Qatar is seen to promote some Israeli interests despite the country’s antisemitic and anti-Israel advocacy, allowing it to come across as an honest broker. “I can describe the relations as poisonous symbiotic relations,” Brinner said. 

Doha’s Multifaced Foreign Policy 

Admoni explained that Qatar does not see a contradiction between its promotion of anti-Israel narratives and its choice to maintain relations with Israel. “Al Jazeera, antisemitic remarks, and terror funding are just the other side of the coin of Qatari foreign policy, to attract attention, to be an influencer in the region,” he said. 

Qatar’s claim, which makes perfect sense, is that it is playing with both sides to secure its existence, Brinner said, attributing this strategy to Qatar’s vulnerability in the region. 

He explained that Doha aims to position itself as an indispensable actor for both sides, aiming to maintain relations with the pro-stability coalition led by Saudi Arabia—which includes the UAE, Jordan, Morocco, Egypt, Israel, and the Palestinian Authority—as well as the Iran-led Axis of Resistance, which includes the Syrian regime, Hizbullah in Lebanon, the Houthis in Yemen, Shia militias in Iraq, and Hamas and Palestinian Islamic Jihad in the Palestinian territories. 

Qatar, despite its wealth, is a tiny country in a highly volatile and contested area. It can be crushed in a day by the larger forces in the region, Brinner said. Qatar’s attempt to become indispensable to the countries around it is part of an effort to secure its future, he explained. 

Admoni described Qatari foreign policy as “a sophisticated game.” 

Its all done at the same time,he said, noting that while Qatar is mediating between Israel and Hamas, the emir visited Nepal and Bangladesh and the finance minister met with high-ranking officials in the US banking system. 

Qatar is not committed to any side, he explained. “They are committed only to themselves,he stressed. 

According to Brinner, Qatar’s confidence in its strategy of playing all sides was bolstered after the Gulf Cooperation Council lifted its blockade on Qatar in 2021, leaving Qatar with the upper hand. 

Lack of Success in Breaking a Deal 

Brinner said that Qatar is likely not the party to blame for the lack of a permanent cease-fire and hostage-release deal. “Both Israel and Hamas believe they can improve their positions dramatically, so neither side is willing to make compromises that would suffice for the other side. I don’t think there’s a better mediator on the state level,” he said.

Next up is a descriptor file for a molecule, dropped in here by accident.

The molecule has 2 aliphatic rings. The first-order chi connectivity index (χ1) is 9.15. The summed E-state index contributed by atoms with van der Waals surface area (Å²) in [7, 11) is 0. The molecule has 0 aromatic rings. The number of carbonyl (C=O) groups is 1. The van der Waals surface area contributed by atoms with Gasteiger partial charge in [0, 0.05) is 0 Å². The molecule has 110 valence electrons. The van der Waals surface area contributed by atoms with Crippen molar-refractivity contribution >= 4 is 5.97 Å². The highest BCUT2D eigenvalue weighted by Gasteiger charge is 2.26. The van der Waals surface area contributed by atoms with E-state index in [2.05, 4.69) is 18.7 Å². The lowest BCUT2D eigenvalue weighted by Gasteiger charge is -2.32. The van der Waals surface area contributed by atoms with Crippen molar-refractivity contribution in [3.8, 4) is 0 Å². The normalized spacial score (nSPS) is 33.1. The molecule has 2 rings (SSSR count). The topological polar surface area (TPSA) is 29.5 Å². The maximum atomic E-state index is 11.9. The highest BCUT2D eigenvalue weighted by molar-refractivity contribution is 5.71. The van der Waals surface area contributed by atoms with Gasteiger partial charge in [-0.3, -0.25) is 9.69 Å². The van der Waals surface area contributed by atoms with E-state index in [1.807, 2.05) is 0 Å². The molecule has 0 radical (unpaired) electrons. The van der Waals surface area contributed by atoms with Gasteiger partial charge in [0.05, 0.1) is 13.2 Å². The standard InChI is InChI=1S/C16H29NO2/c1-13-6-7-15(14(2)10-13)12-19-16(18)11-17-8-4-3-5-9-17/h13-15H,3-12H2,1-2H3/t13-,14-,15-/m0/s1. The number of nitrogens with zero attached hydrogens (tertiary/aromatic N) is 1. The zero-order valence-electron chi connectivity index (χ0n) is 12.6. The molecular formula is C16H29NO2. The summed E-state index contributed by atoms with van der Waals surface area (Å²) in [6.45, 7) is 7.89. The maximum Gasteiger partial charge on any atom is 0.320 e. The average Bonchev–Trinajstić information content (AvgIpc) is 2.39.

Admoni, on the other hand, said that Qatars two-faced foreign policy might be part of the problem. We can see the fact that during the negotiation, Qatar talked with Israeli officials, but at the same time attacked them in press conferences, he said. 

He also noted that Qatari news outlets are attacking the US relentlessly, even as the US and Qatar seem to have grown closer than ever. 

“Qatar takes care only for itself and for that reason, I think that some of the actors in the region don’t like the Qatari attitude,” he said, pointing out that Tunisia lately refused financial aid from Doha. 

“Maybe this is the reason that they weren’t able to bring more results in terms of a hostage deal,” he said, he said, noting that while the Qatari approach occasionally succeeds, there is a false belief in Israel and the US that Qatar completely controls Hamas and can dictate its actions. “Many Hamas officials will not simply follow Qatar’s wishes,” he observed. He pointed to Yahya Sinwar, the Hamas chief in the Gaza Strip, as an example; Sinwar shows appreciation for Qatar’s financial support but does not always comply with its directives. “Reports over the years have indicated that Sinwar and Qatar often clashed. Similarly, other Hamas officials have had disagreements with Qatar,” he continued.